The command processor front end 25 a executes on server digital data processor 16, configuring it to respond to requests from applets 26, 28 to establish communications with them over the network 18. Once communications are established, the front end 25 a responds to requests received from applets 26, 28 over network 18 to transfer information to and from process control apparatus 19 a-19 e via the object manager 25 c.
  • [0047]
    Particularly, the front end 25 a responds to requests received over the network in TCP/IP protocol to generate calls to object manager 25 c in accord with its aforementioned API. Moreover, the front end 25 a responds to information generated by the object manager 25 c in response to those calls by transmitting that information back over the network 18, in accord with the TCP/IP protocol, to the applets 26, 28. In a preferred embodiment, the front end 25 a presents a simplified interface to the object manager 25 c, e.g., permitting applets 26, 28 to make requests and receive responses in the form of text strings, as discussed below.
  • [0048]
    Software implementing a preferred front end 25 a as a Java programming language application is filed as appendix hereto. Those skilled in the art will appreciate that alternate embodiments may implement the front end in other programming languages suitable for, or that can be adapted to, provide an interface between the network 18 protocol and the object manager 25 c.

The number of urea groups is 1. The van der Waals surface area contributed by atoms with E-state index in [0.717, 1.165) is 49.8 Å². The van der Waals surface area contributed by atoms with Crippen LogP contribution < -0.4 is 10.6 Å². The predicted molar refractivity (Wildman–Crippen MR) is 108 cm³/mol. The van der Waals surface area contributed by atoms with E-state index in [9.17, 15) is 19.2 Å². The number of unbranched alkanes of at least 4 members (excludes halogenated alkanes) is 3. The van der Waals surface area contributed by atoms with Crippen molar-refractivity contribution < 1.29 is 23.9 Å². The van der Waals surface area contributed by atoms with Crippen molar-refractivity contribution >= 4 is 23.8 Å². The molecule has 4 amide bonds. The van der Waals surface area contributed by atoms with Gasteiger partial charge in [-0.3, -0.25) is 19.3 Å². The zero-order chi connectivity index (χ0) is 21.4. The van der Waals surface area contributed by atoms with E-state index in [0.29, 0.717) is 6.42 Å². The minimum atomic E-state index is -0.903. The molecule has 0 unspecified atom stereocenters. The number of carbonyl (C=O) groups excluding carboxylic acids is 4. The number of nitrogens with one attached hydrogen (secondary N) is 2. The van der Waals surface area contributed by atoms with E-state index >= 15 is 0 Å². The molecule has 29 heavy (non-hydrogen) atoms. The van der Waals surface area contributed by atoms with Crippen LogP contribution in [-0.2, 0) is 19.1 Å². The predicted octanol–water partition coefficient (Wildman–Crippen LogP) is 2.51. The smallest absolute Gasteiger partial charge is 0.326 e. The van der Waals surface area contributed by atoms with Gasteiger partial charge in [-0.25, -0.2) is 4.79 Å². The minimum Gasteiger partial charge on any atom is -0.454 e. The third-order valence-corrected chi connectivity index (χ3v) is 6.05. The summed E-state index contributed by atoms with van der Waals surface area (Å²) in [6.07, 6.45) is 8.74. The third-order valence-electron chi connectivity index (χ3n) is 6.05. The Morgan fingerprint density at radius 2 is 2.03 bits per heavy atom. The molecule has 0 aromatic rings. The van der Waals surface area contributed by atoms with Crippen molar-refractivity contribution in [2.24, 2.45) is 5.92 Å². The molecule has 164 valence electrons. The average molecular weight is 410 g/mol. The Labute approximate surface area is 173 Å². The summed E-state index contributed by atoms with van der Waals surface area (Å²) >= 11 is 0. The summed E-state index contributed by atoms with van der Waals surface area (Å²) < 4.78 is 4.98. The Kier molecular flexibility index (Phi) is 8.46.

• [0049]
    Interface section 25 b provides a software interface between the front end 25 a and the object manager 25 c. As noted above, in a preferred embodiment, the front end 25 a is implemented as a Java programming language application. The object manager 25 c, on the other hand, is implemented as a C programming language application and, accordingly, its API includes pointer-based parameters. The interface section 25 b compensates for the inability of the Java front end 25 a to utilize pointer-based parameters, e.g., by converting them to arrays as discussed further below.